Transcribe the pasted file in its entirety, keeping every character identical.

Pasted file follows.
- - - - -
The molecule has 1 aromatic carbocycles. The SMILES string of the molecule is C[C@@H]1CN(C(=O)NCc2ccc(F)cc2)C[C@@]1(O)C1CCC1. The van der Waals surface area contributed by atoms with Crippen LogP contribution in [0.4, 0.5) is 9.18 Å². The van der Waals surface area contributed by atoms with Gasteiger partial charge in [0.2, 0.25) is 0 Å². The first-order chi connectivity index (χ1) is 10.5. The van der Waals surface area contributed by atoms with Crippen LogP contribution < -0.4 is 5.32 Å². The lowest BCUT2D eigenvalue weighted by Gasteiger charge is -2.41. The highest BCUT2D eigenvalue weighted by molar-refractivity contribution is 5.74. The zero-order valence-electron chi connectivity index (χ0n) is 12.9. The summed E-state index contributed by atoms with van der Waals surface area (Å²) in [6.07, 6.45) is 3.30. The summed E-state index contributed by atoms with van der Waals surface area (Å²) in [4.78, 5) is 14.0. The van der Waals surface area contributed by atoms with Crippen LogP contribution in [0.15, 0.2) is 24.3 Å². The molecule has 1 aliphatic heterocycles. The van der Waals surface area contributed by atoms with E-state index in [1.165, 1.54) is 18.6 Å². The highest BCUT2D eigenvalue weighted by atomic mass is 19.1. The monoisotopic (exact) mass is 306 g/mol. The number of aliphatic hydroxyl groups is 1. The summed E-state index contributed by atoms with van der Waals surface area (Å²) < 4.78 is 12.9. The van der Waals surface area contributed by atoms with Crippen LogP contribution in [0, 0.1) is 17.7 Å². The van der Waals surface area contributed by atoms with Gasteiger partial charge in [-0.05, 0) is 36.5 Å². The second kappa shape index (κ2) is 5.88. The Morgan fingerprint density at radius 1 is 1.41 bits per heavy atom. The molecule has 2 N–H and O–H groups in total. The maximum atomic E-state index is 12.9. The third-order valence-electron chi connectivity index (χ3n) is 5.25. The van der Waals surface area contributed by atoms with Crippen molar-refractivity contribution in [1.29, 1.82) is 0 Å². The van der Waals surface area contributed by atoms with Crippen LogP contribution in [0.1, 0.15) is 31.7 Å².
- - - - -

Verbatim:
The molecule has 1 aromatic carbocycles. The SMILES string of the molecule is C[C@@H]1CN(C(=O)NCc2ccc(F)cc2)C[C@@]1(O)C1CCC1. The van der Waals surface area contributed by atoms with Crippen LogP contribution in [0.4, 0.5) is 9.18 Å². The van der Waals surface area contributed by atoms with Gasteiger partial charge in [0.2, 0.25) is 0 Å². The first-order chi connectivity index (χ1) is 10.5. The van der Waals surface area contributed by atoms with Crippen LogP contribution < -0.4 is 5.32 Å². The lowest BCUT2D eigenvalue weighted by Gasteiger charge is -2.41. The highest BCUT2D eigenvalue weighted by molar-refractivity contribution is 5.74. The zero-order valence-electron chi connectivity index (χ0n) is 12.9. The summed E-state index contributed by atoms with van der Waals surface area (Å²) in [6.07, 6.45) is 3.30. The summed E-state index contributed by atoms with van der Waals surface area (Å²) in [4.78, 5) is 14.0. The van der Waals surface area contributed by atoms with Crippen LogP contribution in [0.15, 0.2) is 24.3 Å². The molecule has 1 aliphatic heterocycles. The van der Waals surface area contributed by atoms with E-state index in [1.165, 1.54) is 18.6 Å². The highest BCUT2D eigenvalue weighted by atomic mass is 19.1. The monoisotopic (exact) mass is 306 g/mol. The number of aliphatic hydroxyl groups is 1. The summed E-state index contributed by atoms with van der Waals surface area (Å²) < 4.78 is 12.9. The van der Waals surface area contributed by atoms with Crippen LogP contribution in [0, 0.1) is 17.7 Å². The van der Waals surface area contributed by atoms with Gasteiger partial charge in [-0.05, 0) is 36.5 Å². The second kappa shape index (κ2) is 5.88. The Morgan fingerprint density at radius 1 is 1.41 bits per heavy atom. The molecule has 2 N–H and O–H groups in total. The maximum atomic E-state index is 12.9. The third-order valence-electron chi connectivity index (χ3n) is 5.25. The van der Waals surface area contributed by atoms with Crippen molar-refractivity contribution in [1.29, 1.82) is 0 Å². The van der Waals surface area contributed by atoms with Crippen LogP contribution in [0.1, 0.15) is 31.7 Å².